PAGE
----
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Come and enjoy an evening of Argentinian food and wine

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There’s an old saying that a bit of suffering is necessary to produce good wine. Argentinian grapes suffer an arid climate and sudden, unpredictable hailstorms to produce some of the world’s most aromatic wines.

Bistro J will be offering a five-course Argentinian food and wine pairing this Tuesday hosted by sommelier Julia Reynals, originally from Mendoza, Argentina.

The menu includes: El Martin Fierro (Manchego cheese and quince paste) paired with New Age Valentin, Bianchi (slightly sparkling), empanadas criollas (crisp fried vegetable and beef turnovers) paired with O Fournier B-Crux, Tempranillo Blend 2007, locro (hearty pork, vegetable, grain and bean soup) paired with O. Fournier Urban UCO, Sauvignon Blanc 2011, bistec à la parilla con a chimichurri (grilled sirloin with a vibrant herb and garlic salsa) paired with Malbec Reserva de Familia 2008 and for dessert pasta frola (short crust pastry cake with quince and vanilla bean ice cream) with Francois Lurton, Pasitea 2007.

“Argentinian food is heavily influenced by French and Italian cooking,” said Ms Reynals. “There are so few dishes that are from Argentina. What is typical of Argentinian cooking is that we don’t over season our food. We don’t use a lot of spicy things. We would use pretty much salt and pepper and chimichurri.”

Chimichurri is a sauce made from finely chopped parsley, minced garlic, olive oil, oregano, and white or red wine vinegar. Additional flavourings may be added such as coriander, paprika or cumin, among other things.

“Everyone has their own version of chimichurri,” Ms Reynals said. “Empanadas are a typical food in Argentina. The recipe and dough changes depending on where you are in the country. In the north, near Bolivia, the dough is made with corn. In the south it is made from wheat flour.”

Ms Reynals’ uncles ran a family vineyard when she was a child. She would spend summers working in the vineyards and got to know the wine making process intimately.

“Argentinian wines are doing well right now,” she said. “We are blessed by nature. Argentina is a place where you don’t have fungus attacking the vines as much and the weather is pretty much great across the year other than hail storms.”

Vineyards in Mendoza and other places in Argentina are some of the highest elevated vineyards in the world, some located at around 1,400 ft. The elevation keeps down the pests, but it means the vineyards can be subjected to sudden hail storms that can completely destroy the vines. To deal with this, winemakers place thin netting across their plants. Another challenge is the dryness of the mountains. There isn’t much rainfall, so all irrigation must be man made.

“I think the higher up you go, the more aromatic the wine is,” said Ms Reynals. “The winemakers are good in Argentina. They have a high level of education. Many of them study it at the university level.”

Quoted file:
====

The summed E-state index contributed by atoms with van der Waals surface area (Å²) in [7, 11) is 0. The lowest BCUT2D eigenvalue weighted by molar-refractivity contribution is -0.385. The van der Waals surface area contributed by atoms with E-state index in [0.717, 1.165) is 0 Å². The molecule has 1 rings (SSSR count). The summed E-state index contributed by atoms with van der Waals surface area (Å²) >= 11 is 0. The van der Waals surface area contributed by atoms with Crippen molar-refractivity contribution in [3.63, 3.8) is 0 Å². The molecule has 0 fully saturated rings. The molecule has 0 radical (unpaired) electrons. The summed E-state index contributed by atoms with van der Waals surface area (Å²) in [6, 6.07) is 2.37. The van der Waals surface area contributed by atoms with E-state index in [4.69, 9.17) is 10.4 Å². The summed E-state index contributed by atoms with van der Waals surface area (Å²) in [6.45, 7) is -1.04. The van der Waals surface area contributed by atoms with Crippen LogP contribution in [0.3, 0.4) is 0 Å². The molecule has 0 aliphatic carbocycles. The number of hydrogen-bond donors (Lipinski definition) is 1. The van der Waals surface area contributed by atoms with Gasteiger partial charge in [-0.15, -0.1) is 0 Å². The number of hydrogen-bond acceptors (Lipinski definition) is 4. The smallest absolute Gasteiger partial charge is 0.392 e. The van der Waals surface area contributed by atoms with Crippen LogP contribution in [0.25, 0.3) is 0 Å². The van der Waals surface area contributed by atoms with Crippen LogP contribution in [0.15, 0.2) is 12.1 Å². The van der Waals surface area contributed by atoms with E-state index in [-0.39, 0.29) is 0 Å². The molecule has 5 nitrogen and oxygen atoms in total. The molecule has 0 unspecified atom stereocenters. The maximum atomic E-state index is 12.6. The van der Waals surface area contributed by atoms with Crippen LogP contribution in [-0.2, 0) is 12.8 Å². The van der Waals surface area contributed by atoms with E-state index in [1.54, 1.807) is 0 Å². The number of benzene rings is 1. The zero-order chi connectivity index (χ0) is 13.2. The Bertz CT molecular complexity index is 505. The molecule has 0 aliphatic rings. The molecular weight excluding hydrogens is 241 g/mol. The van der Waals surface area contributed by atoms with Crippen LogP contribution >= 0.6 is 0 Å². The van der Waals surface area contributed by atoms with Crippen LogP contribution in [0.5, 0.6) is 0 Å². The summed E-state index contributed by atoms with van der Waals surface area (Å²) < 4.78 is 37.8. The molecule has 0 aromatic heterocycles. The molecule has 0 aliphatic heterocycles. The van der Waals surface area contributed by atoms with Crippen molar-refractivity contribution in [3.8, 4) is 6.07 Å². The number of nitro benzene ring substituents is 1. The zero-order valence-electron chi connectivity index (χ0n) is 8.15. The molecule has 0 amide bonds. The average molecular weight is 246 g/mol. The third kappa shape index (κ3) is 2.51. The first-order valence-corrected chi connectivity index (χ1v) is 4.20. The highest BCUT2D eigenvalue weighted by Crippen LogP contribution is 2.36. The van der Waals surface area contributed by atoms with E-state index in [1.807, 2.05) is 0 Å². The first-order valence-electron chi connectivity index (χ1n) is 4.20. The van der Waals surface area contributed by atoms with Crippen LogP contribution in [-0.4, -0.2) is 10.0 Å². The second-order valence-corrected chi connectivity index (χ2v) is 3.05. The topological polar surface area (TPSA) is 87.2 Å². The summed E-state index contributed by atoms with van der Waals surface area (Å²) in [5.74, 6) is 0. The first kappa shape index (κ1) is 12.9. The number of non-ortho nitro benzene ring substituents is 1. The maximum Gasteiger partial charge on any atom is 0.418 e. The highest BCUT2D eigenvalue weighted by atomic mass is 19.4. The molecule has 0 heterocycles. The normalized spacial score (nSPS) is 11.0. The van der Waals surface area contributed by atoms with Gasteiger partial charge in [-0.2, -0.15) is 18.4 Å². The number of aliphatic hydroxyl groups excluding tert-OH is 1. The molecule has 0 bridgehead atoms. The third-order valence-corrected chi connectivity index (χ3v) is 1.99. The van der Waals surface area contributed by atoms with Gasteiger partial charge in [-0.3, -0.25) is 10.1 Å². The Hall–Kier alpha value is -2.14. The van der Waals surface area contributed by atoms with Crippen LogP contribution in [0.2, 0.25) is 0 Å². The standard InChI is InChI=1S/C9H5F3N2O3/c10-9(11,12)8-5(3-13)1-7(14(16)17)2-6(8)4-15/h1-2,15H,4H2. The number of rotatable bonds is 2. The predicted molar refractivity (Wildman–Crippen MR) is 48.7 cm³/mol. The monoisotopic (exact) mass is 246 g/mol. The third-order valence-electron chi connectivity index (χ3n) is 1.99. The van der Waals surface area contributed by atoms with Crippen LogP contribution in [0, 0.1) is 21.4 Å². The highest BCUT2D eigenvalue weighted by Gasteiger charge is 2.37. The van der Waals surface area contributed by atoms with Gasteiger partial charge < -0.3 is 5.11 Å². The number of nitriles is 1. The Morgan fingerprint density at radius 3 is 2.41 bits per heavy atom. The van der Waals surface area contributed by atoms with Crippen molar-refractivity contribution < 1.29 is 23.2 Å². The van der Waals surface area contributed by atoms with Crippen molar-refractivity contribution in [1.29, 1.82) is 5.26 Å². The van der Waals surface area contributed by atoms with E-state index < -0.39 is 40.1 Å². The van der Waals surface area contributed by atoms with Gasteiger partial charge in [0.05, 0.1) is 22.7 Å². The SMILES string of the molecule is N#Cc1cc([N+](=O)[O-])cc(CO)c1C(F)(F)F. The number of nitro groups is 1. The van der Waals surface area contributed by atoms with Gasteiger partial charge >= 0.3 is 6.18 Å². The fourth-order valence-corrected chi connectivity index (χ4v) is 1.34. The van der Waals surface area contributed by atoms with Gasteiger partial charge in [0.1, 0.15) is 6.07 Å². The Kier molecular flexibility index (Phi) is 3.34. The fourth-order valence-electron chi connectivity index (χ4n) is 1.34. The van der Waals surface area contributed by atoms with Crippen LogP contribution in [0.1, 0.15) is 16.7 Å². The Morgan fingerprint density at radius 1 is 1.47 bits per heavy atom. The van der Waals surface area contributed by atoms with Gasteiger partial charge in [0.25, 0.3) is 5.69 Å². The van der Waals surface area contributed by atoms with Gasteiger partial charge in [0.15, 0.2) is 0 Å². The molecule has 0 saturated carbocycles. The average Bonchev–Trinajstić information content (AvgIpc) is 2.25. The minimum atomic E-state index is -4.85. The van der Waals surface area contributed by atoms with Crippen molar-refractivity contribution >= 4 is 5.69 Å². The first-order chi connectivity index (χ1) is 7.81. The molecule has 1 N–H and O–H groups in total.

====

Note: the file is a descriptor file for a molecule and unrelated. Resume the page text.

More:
Many winemakers in Argentina are descended from old European wine making families, so the tradition goes back for many generations. It is common for winemakers in Argentina to harvest the crop in the southern hemisphere and then travel to Europe or California to catch the harvest season there.

“The only problem is the economy in Argentina,” said Ms Reynals. “The economy is pretty bad right now. It is affecting the industry. Some vineyards are having trouble importing much needed expensive winemaking equipment from Europe.”

Malbec is one popular Argentinian wine. In 2012 Wine Spectator Magazine voted Achával-Ferrer Malbec Mendoza Finca Bella Vista 2010 the tenth best wine of the year.

Ms Reynals said Malbec produced in Argentina has quite a different taste from Malbec from other parts of the world.

“Even within the country, Malbec tastes different from region to region,” said Ms Reynals. “The soil and the weather changes the taste of the wine. If I blend a sauvignon grape here and then did it there it would be completely different wine.”

She thought Argentinian Malbec has an acidity that is fresher, more balanced and more tannic. “Most of our wine is organic,” she said. “We don’t have a lot of fungal problems and diseases, so we don’t need to put so much sulphur in the wine.”

The wine and food pairing at Bistro J is on Tuesday. Tickets are $75 plus grats per person. For more information call 296-8546.

Argentinian wine: Julia Reynals with a bottle of wine from Argentina. She is hosting an evening for food and wine from the South American country.
Argentinian wine: Julia Reynals with a bottle of wine from Argentina. She is hosting an evening for food and wine from the South American country.
Argentinian wine facts

l Wine is the official drink of Argentina.

l Argentina is the fifth biggest producer of wine in the world.

l The Argentina wine tradition began in the 1600s when the Spanish brought vine samples to the country.

l For many centuries though Argentinian wine was considered unfit for export. It was only in the 1990s that the export business began.

l Malbec from Mendoza is Argentina’s best known wine which is characterised by black fruit, balanced acidity, smooth and spicy flavour.

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Published June 14, 2013 at 9:00 am (Updated June 13, 2013 at 5:42 pm)

Come and enjoy an evening of Argentinian food and wine

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